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Inconclusiveness of Chytridiomycosis as the agent in widespread frog declines


McCallum, HI, Inconclusiveness of Chytridiomycosis as the agent in widespread frog declines, Conservation Biology, 19, (5) pp. 1421-1430. ISSN 0888-8892 (2005) [Refereed Article]

DOI: doi:10.1111/j.1523-1739.2005.00217.x


Although there is considerable evidence to support the hypothesis that the chytrid fungus Batrachochytrium dendrobatidis is the primary agent responsible for widespread declines in amphibian populations, particularly rainforest frog populations in Australia and Central America, I argue the case has not yet been made conclusively. Few specimens were collected at the time of population declines, so it may never be possible to conclusively determine their cause. It remains unclear whether the pathogen is novel where declines have occurred. Although it is not necessary that the infection be novel for it to be implicated in declines, if a preexisting pathogen has only recently caused extinctions, cofactors must be important. Whether the pattern of outbreaks represents a "wave" of extinctions is unclear, but if it does, the rate of spread in Australia is implausibly high for a waterborne pathogen, given the most likely estimates of epidemiological parameters. Although B. dendrobatidis is an amphibian pathogen according to Koch's postulates, the postulates are neither necessary nor sufficient criteria to identify a pathogen. The following key pieces of information are necessary to better understand the impact of this fungus on frog communities: better knowledge of the means and rate of transmission under field conditions, prevalence of infection among frog populations, as distinct from morbid individuals, and the effect of the fungus on frogs in the wild. It is crucial to determine whether there are strains of the fungus with differing pathogenicity to particular frog species and whether host-pathogen coevolution has occurred or is occurring. Recently developed diagnostic tools bring into reach the possibility of addressing these questions and thus developing appropriate strategies to manage frog communities that may be affected by this fungus. © 2005 Society for Conservation Biology.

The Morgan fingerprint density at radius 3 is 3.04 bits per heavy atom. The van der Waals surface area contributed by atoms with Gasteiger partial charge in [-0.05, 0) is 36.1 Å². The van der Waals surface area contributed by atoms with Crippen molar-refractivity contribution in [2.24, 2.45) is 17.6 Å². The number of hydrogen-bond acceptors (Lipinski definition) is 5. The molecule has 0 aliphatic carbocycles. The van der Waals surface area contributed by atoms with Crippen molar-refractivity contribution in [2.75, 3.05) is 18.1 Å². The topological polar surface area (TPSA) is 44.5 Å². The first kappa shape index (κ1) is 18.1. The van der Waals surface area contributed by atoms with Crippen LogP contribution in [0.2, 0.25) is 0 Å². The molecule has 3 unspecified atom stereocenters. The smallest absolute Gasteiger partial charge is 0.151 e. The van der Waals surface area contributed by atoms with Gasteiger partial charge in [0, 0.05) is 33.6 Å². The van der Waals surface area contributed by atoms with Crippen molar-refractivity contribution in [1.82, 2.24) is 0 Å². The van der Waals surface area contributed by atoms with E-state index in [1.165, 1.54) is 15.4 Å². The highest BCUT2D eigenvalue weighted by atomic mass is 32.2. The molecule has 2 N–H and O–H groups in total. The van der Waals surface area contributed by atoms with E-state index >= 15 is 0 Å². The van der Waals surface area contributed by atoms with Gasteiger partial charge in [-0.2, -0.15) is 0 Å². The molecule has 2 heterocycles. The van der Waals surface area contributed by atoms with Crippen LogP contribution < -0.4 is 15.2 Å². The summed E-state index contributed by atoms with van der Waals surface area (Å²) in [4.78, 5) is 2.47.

Item Details

Item Type:Refereed Article
Research Division:Environmental Sciences
Research Group:Environmental management
Research Field:Conservation and biodiversity
Objective Division:Environmental Management
Objective Group:Terrestrial systems and management
Objective Field:Terrestrial biodiversity
UTAS Author:McCallum, HI (Professor Hamish McCallum)
ID Code:44371
Year Published:2005
Web of Science® Times Cited:50
Deposited By:Zoology
Deposited On:2007-05-17
Last Modified:2007-05-17

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